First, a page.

During the past decade, there has been increased attention upon hormonal involvement in drug abuse. These studies have been motivated by the increased number of women addicted to psychostimulants, which has become a growing public health concern. Furthermore, compelling data indicate the existence of a role for ovarian hormones in drug addiction. Men and women addicted to cocaine display distinct profiles in incidence, onset, and progression of addiction, in addition to their response to treatment (Adinoff et al., 2003
). Preclinical and clinical studies have demonstrated that there are sex-specific differences in the biological response to cocaine, as well as to other stimulants. While there are some differences among specific classes of abused drugs, the general pattern of sex differences is the same for all drugs of abuse (Becker and Hu, 2008
Understanding the neurobiological substrates involved in drug-taking behavior is a central challenge in addiction research. Neuroimaging has contributed substantial insight into this issue, as well as into the neurobiological basis for sex differences, but it has been less applied to questions of sex differences in drug abuse. The studies reviewed hererin suggest a complex influence and interplay between sex differences and drug abuse. PET, SPECT, and fMRI all point to differences in activation of the amygdala, insula, cingulate cortex, and frontal cortex between male and female cocaine users, as well as distinct changes in resting state between the sexes. These changes may be related to greater DAT availability in women as well as less susceptibility to drug-induced neuronal damage.
Neuroimaging offers the unique ability to investigate sex differences in the composition, development, and function of brains of current drug users over time. Furthermore, multiple imaging techniques can be used to address the questions of where and how these sex differences come into play. Parallel studies in animals and human subjects should be able to provide a powerful translational approach, allowing phenomena observed in humans to be investigated in animals, and then translated back into treatment strategies and approaches. In particular, animal models offer the opportunity for longitudinal designs in order to address neurobiological mechanisms underlying chronic cocaine use. Imaging techniques such as PET can help identify target brain structures and receptors in both the male and female brains. Furthermore, neuroimaging should be applied to understanding the developmental differences in anatomy between the sexes, how these differences interact with cocaine use, and how cocaine use differentially affects brain activation, connectivity, and receptor regulation between males and females.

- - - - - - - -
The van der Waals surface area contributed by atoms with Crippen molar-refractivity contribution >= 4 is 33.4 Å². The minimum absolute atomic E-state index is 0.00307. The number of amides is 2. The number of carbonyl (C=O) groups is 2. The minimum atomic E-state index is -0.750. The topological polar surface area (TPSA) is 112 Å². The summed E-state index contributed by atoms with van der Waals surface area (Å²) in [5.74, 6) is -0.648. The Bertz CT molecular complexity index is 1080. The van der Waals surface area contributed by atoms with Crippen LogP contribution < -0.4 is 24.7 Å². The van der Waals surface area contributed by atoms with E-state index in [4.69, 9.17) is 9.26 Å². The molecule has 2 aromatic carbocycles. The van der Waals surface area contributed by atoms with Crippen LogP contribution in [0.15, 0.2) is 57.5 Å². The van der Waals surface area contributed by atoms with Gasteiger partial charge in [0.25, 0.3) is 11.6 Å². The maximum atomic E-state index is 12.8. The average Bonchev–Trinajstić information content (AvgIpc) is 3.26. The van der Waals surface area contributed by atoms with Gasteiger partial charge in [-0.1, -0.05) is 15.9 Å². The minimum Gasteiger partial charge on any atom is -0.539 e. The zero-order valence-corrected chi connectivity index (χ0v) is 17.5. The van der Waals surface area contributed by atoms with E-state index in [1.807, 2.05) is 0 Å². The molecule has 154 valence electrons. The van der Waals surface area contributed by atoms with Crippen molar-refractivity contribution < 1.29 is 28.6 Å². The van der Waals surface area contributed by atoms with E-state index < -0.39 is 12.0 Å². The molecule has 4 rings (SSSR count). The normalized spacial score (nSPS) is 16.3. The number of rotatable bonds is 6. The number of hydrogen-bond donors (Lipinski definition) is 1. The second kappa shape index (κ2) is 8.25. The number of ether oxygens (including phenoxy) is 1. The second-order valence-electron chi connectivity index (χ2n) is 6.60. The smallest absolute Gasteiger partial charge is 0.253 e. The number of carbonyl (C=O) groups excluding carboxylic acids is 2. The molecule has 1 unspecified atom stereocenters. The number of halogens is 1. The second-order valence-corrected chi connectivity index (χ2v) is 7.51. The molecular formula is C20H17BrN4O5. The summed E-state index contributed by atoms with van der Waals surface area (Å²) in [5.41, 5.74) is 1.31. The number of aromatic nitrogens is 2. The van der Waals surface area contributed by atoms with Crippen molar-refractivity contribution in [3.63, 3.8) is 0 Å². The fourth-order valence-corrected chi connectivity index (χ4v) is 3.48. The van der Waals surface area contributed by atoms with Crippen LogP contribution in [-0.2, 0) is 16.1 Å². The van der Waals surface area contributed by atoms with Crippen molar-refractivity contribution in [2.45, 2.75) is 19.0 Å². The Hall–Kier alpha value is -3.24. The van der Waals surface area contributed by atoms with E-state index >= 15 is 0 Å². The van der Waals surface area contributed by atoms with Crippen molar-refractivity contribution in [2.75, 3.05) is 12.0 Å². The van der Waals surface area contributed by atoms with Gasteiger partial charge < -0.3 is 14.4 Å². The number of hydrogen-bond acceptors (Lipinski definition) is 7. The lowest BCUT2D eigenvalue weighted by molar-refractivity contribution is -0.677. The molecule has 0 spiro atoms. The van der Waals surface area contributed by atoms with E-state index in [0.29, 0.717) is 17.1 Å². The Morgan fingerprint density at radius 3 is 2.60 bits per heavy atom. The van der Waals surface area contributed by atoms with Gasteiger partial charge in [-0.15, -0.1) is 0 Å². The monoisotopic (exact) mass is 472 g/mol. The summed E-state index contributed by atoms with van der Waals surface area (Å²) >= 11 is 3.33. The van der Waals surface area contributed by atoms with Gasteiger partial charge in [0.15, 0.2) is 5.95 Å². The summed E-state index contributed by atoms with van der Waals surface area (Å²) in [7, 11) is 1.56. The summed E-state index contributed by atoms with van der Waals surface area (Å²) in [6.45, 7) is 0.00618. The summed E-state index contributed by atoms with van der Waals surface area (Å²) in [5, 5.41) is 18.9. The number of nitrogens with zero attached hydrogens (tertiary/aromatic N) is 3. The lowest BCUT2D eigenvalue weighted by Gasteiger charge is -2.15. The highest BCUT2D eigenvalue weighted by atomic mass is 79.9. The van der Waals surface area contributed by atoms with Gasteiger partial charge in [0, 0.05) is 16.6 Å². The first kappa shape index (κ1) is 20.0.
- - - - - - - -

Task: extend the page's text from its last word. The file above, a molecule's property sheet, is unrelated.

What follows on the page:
Overall, there is an obvious lack of animal neuroimaging studies addressing the role of sexes in drug abuse. Animal models offer the ability to tightly control and design experiments to address complicated questions in a systematic, thorough manner, and have the potential to answer many questions when combined with the versatility of neuroimaging techniques. For instance, a set of longitudinal neuroimaging studies across the life-span in animals of both sexes to verify whether hormones exert a role in the predisposition to, acquisition of, and maintenance of cocaine use would prove most interesting and informative. Furthermore, such studies could illuminate the role of sex hormones in the neural adaptations caused by cocaine use.
In order to apply these powerful imaging techniques to determining the role of hormones in sex-specific differences in drug abuse, additional measures and controls, such as hormonal assays, are still required to aid interpretation of the results. There is a strong need for further studies investigating sex differences in both animals under carefully controlled conditions and in drug abusers. Reliable radiotracers for dopaminergic targets have been developed and should be utilized to map out any baseline differences between males and females in dopaminergic receptor and transporter distributions and densities, as well as different metabolic responses to initial and prolonged cocaine exposure, and any changes in dopaminergic structure than may differ between males and females following stabilization of cocaine use. These studies would help guide individual treatment strategies that could target the particular neurobiology of cocaine abuse in women.